Midsize SUVs are a popular choice for Miami residents looking for a comfortable way to transport their family around town and on vacations. However, recent crash tests conducted by the Insurance Institute for Highway Safety on nine 2014 models found that they perform very differently in crashes.
The IIHS performs six different crash scenarios. A relatively new one is a front overlap crash. It is considered a more stringent test than the head-on crash test required by the federal government. In the overlap test, a quarter of the driver's side front corner strikes a rigid object or another vehicle at 40 miles per hour.
The troubling news for SUV drivers is that of the nine SUVs tested, only two received IIHS's "Top Safety Pick-Plus" label. These were the GMC Terrain and Chevrolet Equinox. To earn this designation, vehicles must receive the top rating of "good" in four of the tests, and at least an "acceptable" rating in the front overlap test. Further, the vehicle has to be equipped with a prevention system that either provides a warning of an impending front crash or brakes automatically.
The two top-scoring SUVs, both made by General Motors, are nearly the same vehicle. The IIHS noted that GM made modifications to its 2014 models that strengthened the front of the vehicles.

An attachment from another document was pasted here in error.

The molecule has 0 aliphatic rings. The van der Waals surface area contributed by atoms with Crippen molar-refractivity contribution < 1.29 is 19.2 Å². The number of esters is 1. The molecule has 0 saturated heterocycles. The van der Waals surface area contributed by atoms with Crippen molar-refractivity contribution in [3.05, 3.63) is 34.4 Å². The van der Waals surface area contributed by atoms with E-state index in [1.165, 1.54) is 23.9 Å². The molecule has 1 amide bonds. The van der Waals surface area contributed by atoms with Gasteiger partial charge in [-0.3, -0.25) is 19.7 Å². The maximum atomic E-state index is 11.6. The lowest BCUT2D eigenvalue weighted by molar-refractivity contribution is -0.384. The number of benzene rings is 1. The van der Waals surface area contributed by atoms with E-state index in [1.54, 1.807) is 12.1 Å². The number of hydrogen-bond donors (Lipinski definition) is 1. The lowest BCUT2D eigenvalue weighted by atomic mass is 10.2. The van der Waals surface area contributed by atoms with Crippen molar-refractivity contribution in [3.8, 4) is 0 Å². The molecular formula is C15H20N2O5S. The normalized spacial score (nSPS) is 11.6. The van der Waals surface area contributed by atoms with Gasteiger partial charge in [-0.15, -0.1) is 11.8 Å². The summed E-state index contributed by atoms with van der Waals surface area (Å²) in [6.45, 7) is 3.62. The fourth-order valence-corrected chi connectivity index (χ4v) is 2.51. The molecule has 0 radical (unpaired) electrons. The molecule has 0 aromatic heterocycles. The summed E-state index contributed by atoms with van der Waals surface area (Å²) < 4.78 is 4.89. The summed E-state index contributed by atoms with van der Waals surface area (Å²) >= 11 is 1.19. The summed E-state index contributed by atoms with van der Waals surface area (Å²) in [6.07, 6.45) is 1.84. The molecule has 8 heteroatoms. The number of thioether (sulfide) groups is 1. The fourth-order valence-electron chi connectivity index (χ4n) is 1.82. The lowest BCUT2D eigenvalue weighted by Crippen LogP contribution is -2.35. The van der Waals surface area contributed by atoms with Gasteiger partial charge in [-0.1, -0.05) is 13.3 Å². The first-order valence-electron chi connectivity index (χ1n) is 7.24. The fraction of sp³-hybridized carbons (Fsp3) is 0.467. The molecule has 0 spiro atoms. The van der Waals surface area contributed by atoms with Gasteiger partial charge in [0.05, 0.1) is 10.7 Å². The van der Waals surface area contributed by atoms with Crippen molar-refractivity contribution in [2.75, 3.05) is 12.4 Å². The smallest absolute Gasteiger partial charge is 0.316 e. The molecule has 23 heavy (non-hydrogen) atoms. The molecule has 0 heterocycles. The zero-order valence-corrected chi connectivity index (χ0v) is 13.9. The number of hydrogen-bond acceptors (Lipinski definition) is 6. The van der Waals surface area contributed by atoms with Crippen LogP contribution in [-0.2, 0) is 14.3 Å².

The Toyota Highlander did not earn a "Top Safety Pick-Plus" designation, but received an "acceptable" rating in its crash tests. This is the second-best rating.
Another Toyota SUV, the 4Runner, received only a "marginal" rating. The performance of two other vehicles, Jeep Grand Cherokee and Ford Explorer, was also rated "marginal."
At the bottom of the list are the Honda Pilot, Mazda CX-9 and Kia Sorento. All received "poor" ratings. According to the IIHS, the Honda Pilot fared worst because of the impact to the driver's area of the vehicle.
While the IIHS cannot regulate vehicle safety or recall defective products, it uses its influence to incentivize car makers to improve the way vehicles perform and protect occupants in auto accidents. The media attention given to their rankings also helps educate consumers.
Problems like those discovered by the IIHS can make the difference between walking away from an auto accident and suffering serious injury or worse. People who are involved in an accident where the vehicle did not perform as it should have may be able to hold the manufacturer liable in civil court.
Source: WBZ-TV, "Only 2 Midsize SUVs Get Top Rating In Crash Tests" Tom Krisher, AP, Apr. 08, 2014